A Comparison of the 3 Most Popular All-In-One Online Marketing Tools

The three most popular online marketing tools generate a whopping 433, 500 searches every month.

There’s a reason for that.

These three particular tools also generate confusion as to what they are used for, the differences between them, and pricing. The three tools we’ll compare are MailChimp, which is mainly for email marketing, and all-in-one online marketing tools like GetResponse and HubSpot, which are used for many other functions, email marketing only being one of them.

What are all-in-one online marketing tools?

Let’s think about all the elements involved in online marketing. I like the way Curata depicts the areas:

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Now, you could use tools for each element, or you could use one tool to do everything from one dashboard.

Perhaps you’re even nodding your head as you think of the stack of Excel spreadsheets you’ve been using to try and keep tabs on all your initiatives. Tracking is a nightmare, and trying to keep up with your email plan is just about hopeless.

And then…how do you get a collective picture of how it all ties together, and whether it’s working or not? And the bigger your business gets, the harder it becomes to manage all your online marketing workflows…

Online marketing tools streamline, automate, and measure marketing tasks and workflows so that businesses can increase operational efficiency and grow revenue faster.

The most common functions of all-in-one marketing solutions include:

  • Email marketing
  • Lead management
  • Web forms
  • Website management
  • Drag and drop landing page builder
  • Content management and marketing
  • A/B Testing
  • Search engine optimization guidance
  • Workflow automation
  • Analytics

 

Marketing automation, which is what all-in-one online marketing software does, connects all the touchpoints of various activities.

With marketing automation, you can personalize the customer’s journey and segment behaviors, interests, and demographic details.

It ties all workflows together, to give you one complete picture.

The difference between Mailchimp, GetResponse and HubSpot

Now, all three platforms – GetResponse, HubSpot and MailChimp – offer a complete email marketing and autoresponder platform, but only GetResponse and HubSpot offer not only email marketing, but also other marketing automation for small businesses.

MailChimp can by no means be called an “all-in-one” online marketing tool, but I’ve included the service in this post for the sake of clarity; mainly to show the difference between an email marketing software platform and an all-in-one online marketing tool which includes email marketing as one element in the overall bundle.

This post details the differences between all three platforms, and you’ll be able to see how they compare in terms of pricing and offering.

Why online marketing tools?

Why is there so much interest in these tools, and what makes them so powerful for small businesses?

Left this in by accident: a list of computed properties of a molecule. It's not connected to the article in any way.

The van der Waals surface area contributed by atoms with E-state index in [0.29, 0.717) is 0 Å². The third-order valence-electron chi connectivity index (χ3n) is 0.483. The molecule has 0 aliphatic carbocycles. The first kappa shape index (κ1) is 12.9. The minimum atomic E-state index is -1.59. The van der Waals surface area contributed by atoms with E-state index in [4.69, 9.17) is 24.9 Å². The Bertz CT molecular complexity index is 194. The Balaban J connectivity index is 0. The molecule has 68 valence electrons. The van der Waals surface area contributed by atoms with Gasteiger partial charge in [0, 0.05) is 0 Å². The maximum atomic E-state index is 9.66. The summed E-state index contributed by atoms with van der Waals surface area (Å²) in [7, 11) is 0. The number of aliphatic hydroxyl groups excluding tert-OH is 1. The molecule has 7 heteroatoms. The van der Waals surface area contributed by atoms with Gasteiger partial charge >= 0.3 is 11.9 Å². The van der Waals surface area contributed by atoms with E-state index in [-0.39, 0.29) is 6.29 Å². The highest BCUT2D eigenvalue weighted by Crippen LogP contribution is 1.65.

Well, there are four aspects to this:

  1. Marketing may not be your core service or product offering, so you wouldn’t want to spend enormous amounts of time on it. These tools help streamline your processes to give you more time.
  2. The tools act as somewhat of an online marketing guide, which makes learning about this business area a lot easier.
  3. They help make you more productive and effective because you can manage all, or most of your activities from the same platform.
  4. They help you target prospects better and improve your customer’s journey.
  5. Paying for one tool instead of many to do different tasks, can end up saving you a substantial amount of money.

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Image Credit: EmailMonday

#1: GetResponse

GetResponse first started out as an email marketing software provider, and today, they offer an all-in-one online marketing tool that features just about everything a small business needs for marketing in the virtual sphere. It can no longer be viewed as just email marketing software, because it offers a complete solution.

GetResponse offers a comprehensive email marketing campaign platform that you can use to plan workflow automation and email campaigns. On top of that, you can create landing pages and call-to-action forms with ease. The new features include tracking visitors in real-time to maximize profit and traffic, as well as cart abandonment recovery features.

GetResponse is the only all-in-one online marketing tool that includes webinars in their offerings, and it’s also known as the world’s easiest email marketing platform.

With a starting price of $49 per month for the marketing automation service, which also includes an email marketing platform, it’s the ideal place for small businesses who plan to grow. If you want all the features, the most popular plan is only $49 per month, compared to HubSpot’s which starts at $200 per month.

Getresponse

Automation packages offered by GetResponse

#2: HubSpot

Hubspot

HubSpot is a sophisticated all-in-one online marketing tool that features inbound marketing benefits.

HubSpot allows you to create your own landing pages and call-to-action forms, and it guides you with on-page SEO. HubSpot is also a content management system so it’s easy to update your website content and optimize it for search engines.

At an extra cost, you can even add the CRM and Sales functions.

HubSpot is mostly used by small to medium businesses.

HubSpot’s plans start at $200 per month, and their most expensive option will set you back $2400 per month.

#3: Mailchimp

Mailchimp